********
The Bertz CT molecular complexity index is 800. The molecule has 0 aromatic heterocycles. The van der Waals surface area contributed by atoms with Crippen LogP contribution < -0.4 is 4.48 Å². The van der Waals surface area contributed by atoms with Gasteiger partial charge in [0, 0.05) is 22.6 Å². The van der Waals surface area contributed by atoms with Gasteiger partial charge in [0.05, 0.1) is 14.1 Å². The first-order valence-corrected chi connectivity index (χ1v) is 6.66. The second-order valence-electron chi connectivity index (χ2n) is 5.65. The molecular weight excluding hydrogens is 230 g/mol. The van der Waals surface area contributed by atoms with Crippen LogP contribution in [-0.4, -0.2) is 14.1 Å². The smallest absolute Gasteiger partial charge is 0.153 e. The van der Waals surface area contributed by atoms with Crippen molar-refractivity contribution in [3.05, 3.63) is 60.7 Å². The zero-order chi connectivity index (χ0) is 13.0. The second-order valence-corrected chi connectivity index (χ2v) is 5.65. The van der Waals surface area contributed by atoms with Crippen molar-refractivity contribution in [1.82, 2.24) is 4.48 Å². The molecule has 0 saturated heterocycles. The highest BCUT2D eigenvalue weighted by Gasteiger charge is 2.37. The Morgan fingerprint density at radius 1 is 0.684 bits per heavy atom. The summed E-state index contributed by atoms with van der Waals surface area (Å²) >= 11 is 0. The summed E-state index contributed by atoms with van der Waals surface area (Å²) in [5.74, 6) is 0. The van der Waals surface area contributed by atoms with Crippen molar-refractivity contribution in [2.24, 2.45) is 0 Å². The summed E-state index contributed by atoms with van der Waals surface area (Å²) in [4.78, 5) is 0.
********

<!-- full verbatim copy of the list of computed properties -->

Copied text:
The Bertz CT molecular complexity index is 800. The molecule has 0 aromatic heterocycles. The van der Waals surface area contributed by atoms with Crippen LogP contribution < -0.4 is 4.48 Å². The van der Waals surface area contributed by atoms with Gasteiger partial charge in [0, 0.05) is 22.6 Å². The van der Waals surface area contributed by atoms with Gasteiger partial charge in [0.05, 0.1) is 14.1 Å². The first-order valence-corrected chi connectivity index (χ1v) is 6.66. The second-order valence-electron chi connectivity index (χ2n) is 5.65. The molecular weight excluding hydrogens is 230 g/mol. The van der Waals surface area contributed by atoms with Crippen LogP contribution in [-0.4, -0.2) is 14.1 Å². The smallest absolute Gasteiger partial charge is 0.153 e. The van der Waals surface area contributed by atoms with Crippen molar-refractivity contribution in [3.05, 3.63) is 60.7 Å². The zero-order chi connectivity index (χ0) is 13.0. The second-order valence-corrected chi connectivity index (χ2v) is 5.65. The van der Waals surface area contributed by atoms with Crippen molar-refractivity contribution in [1.82, 2.24) is 4.48 Å². The molecule has 0 saturated heterocycles. The highest BCUT2D eigenvalue weighted by Gasteiger charge is 2.37. The Morgan fingerprint density at radius 1 is 0.684 bits per heavy atom. The summed E-state index contributed by atoms with van der Waals surface area (Å²) >= 11 is 0. The summed E-state index contributed by atoms with van der Waals surface area (Å²) in [5.74, 6) is 0. The van der Waals surface area contributed by atoms with Crippen molar-refractivity contribution in [2.24, 2.45) is 0 Å². The summed E-state index contributed by atoms with van der Waals surface area (Å²) in [4.78, 5) is 0.